The summer season asks for a lot of care to be taken in order to avoid falling sick owing to the soaring temperatures and humidity in the environment. Here are a few tips which will ensure that you are able to maintain your health and fitness.
When the body heats too quickly to cool itself safely, or when you lose too much fluid or salt through dehydration or sweating, your body temperature rises and heat-related illness may develop. Heat disorders share one common feature: the individual has been in the heat too long or exercised too much for his or her age and physical condition.
• Slow down. Reduce, eliminate or reschedule strenuous activities until the coolest time of the day. Children, seniors and anyone with health problems should stay in the coolest available place, not necessarily indoors.
• Dress for summer. Wear lightweight, light-colored clothing to reflect heat and sunlight.
• Put less fuel on your inner fires. Foods, like meat and other proteins that increase metabolic heat production also increase water loss.
*Monitor Those at High Risk - Those at greatest risk of heat-related illness include:
-infants and children up to four years of age;
-people who overexert during work or exercise;
-people 65 years of age or older;
-people who are ill or on certain medications; and
-people who are overweight.
If you or someone you know is at higher risk, it is important to drink plenty of fluids; avoid overexertion; and get your doctor or pharmacist's advice about medications taken for high blood pressure, depression, nervousness, mental illness, insomnia, or poor circulation.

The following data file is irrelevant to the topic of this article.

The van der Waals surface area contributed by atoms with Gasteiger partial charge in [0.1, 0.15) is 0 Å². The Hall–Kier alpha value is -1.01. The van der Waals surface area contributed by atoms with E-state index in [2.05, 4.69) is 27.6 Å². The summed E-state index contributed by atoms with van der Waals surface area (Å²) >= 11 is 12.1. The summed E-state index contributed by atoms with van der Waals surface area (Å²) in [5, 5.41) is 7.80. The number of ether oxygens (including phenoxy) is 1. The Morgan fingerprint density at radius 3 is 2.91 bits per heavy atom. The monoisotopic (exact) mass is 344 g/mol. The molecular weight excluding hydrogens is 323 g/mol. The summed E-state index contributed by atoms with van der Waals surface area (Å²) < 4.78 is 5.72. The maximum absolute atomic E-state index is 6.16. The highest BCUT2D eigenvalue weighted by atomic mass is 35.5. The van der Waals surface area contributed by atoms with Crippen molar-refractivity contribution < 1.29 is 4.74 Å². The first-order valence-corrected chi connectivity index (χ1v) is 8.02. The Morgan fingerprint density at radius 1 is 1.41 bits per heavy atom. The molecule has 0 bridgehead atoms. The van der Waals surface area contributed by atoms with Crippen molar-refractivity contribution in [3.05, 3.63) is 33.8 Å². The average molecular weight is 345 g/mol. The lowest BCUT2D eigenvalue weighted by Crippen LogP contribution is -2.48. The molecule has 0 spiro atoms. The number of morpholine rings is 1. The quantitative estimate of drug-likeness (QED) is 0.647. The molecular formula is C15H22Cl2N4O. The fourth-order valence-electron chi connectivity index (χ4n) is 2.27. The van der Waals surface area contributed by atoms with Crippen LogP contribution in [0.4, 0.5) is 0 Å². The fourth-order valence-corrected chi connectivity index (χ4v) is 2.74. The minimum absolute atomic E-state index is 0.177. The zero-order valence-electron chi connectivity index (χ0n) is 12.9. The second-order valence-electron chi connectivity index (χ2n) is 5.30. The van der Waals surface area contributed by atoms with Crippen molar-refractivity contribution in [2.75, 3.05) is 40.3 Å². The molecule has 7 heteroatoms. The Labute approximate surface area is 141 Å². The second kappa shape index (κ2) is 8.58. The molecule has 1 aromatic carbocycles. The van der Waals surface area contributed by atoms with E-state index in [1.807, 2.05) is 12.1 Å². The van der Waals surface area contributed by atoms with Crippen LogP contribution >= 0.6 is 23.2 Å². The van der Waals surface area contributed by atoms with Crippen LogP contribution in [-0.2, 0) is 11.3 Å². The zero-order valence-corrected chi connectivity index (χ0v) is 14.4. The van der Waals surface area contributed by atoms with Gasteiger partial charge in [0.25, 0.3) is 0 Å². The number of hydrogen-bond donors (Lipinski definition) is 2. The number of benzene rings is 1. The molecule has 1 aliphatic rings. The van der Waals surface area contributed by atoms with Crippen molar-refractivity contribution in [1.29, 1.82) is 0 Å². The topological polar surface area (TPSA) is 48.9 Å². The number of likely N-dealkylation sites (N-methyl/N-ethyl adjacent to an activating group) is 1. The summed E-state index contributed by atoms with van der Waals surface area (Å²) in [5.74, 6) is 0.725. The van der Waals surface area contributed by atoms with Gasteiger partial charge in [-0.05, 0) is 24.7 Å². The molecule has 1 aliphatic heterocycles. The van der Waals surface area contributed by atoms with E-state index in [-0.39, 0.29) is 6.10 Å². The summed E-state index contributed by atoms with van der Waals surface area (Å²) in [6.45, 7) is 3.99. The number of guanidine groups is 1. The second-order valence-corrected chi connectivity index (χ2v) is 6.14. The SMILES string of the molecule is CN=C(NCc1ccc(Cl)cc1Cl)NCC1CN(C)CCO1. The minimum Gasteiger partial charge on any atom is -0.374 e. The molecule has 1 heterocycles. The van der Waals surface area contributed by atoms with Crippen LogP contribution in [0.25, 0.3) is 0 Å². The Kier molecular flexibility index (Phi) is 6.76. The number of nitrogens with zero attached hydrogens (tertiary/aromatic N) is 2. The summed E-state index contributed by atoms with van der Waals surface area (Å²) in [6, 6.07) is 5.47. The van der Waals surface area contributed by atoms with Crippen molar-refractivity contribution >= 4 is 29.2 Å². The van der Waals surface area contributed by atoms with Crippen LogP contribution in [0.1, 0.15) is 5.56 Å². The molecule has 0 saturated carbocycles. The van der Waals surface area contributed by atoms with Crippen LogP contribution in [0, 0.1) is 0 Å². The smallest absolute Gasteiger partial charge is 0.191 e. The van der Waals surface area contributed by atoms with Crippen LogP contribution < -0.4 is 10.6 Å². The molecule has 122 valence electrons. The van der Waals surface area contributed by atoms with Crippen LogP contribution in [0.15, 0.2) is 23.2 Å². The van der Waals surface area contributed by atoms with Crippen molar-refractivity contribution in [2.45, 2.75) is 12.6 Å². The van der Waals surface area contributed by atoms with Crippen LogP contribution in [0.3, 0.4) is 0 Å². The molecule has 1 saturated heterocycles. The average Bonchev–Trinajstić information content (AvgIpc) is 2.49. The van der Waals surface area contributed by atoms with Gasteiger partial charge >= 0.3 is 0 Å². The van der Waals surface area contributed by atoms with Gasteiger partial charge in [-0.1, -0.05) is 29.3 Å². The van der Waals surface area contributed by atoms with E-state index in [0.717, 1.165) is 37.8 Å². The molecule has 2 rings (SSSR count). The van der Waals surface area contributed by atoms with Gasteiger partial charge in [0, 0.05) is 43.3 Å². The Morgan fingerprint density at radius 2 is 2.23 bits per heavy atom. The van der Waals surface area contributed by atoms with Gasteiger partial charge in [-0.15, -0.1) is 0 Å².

• Drink plenty of water, non-alcoholic and decaffeinated fluids. Your body needs water to keep cool. Drink plenty of fluids even if you don't feel thirsty. Persons who have epilepsy or heart, kidney or liver disease, are on fluid restrictive diets or have a problem with fluid retention should consult a physician before increasing their consumption of fluids. Do not drink alcoholic beverages and limit caffeinated beverages.
• During excessive heat periods, spend more time in air-conditioned places. Air conditioning in homes and other buildings markedly reduces danger from the heat. If you cannot afford an air conditioner, go to a library, store or other location with air conditioning for part of the day.
• Don't get too much sun. Sunburn reduces your body's ability to dissipate heat.
• Do not take salt tablets unless specified by a physician.
• Be aware of the heat. Pay attention to it and modify your activities appropriately.
• Avoid hot enclosed places, such as cars. Never leave children unattended in a car parked in the sun.
• Use a fan, if available.
• Stay on the lowest floor of your building.
• Eat well-balanced, light and regular meals.
• Cover windows that receive a significant amount of sun with drapes or shades to help keep your house cool.
• Weather stripping and proper insulation will keep cool air inside your home.
These self-help measures are not a substitute for medical care but may help you recognize and respond promptly to warning signs of trouble. Your best defense against heat-related illness is prevention. Staying cool and making simple changes in your fluid intake, activities, and clothing during hot weather can help you remain safe and healthy.
--Dr. Sandeep Sharma
Physician, Jeevanti Hospital Ambernath